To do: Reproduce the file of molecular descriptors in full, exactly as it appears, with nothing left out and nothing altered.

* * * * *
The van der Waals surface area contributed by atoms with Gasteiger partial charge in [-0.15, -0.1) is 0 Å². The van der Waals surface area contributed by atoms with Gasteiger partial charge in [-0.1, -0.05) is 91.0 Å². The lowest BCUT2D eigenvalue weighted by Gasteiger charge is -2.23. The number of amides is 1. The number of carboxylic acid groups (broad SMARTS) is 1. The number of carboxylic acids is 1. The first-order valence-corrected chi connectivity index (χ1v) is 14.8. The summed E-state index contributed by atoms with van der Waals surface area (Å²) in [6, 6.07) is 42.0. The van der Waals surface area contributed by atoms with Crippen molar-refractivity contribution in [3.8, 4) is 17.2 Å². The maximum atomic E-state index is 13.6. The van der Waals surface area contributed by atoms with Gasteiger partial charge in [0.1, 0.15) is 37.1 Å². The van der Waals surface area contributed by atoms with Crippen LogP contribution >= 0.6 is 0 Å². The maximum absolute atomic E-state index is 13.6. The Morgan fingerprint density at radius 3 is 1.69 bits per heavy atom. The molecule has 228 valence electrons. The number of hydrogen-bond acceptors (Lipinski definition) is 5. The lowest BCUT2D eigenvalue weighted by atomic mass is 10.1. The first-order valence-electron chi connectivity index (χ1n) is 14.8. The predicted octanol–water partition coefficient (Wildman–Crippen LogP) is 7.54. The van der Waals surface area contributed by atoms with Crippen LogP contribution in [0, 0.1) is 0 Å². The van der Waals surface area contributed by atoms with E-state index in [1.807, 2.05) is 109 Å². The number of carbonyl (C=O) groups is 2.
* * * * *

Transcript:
The van der Waals surface area contributed by atoms with Gasteiger partial charge in [-0.15, -0.1) is 0 Å². The van der Waals surface area contributed by atoms with Gasteiger partial charge in [-0.1, -0.05) is 91.0 Å². The lowest BCUT2D eigenvalue weighted by Gasteiger charge is -2.23. The number of amides is 1. The number of carboxylic acid groups (broad SMARTS) is 1. The number of carboxylic acids is 1. The first-order valence-corrected chi connectivity index (χ1v) is 14.8. The summed E-state index contributed by atoms with van der Waals surface area (Å²) in [6, 6.07) is 42.0. The van der Waals surface area contributed by atoms with Crippen molar-refractivity contribution in [3.8, 4) is 17.2 Å². The maximum atomic E-state index is 13.6. The van der Waals surface area contributed by atoms with Gasteiger partial charge in [0.1, 0.15) is 37.1 Å². The van der Waals surface area contributed by atoms with Crippen LogP contribution >= 0.6 is 0 Å². The maximum absolute atomic E-state index is 13.6. The Morgan fingerprint density at radius 3 is 1.69 bits per heavy atom. The molecule has 228 valence electrons. The number of hydrogen-bond acceptors (Lipinski definition) is 5. The lowest BCUT2D eigenvalue weighted by atomic mass is 10.1. The first-order valence-electron chi connectivity index (χ1n) is 14.8. The predicted octanol–water partition coefficient (Wildman–Crippen LogP) is 7.54. The van der Waals surface area contributed by atoms with Crippen LogP contribution in [0, 0.1) is 0 Å². The van der Waals surface area contributed by atoms with E-state index in [1.807, 2.05) is 109 Å². The number of carbonyl (C=O) groups is 2.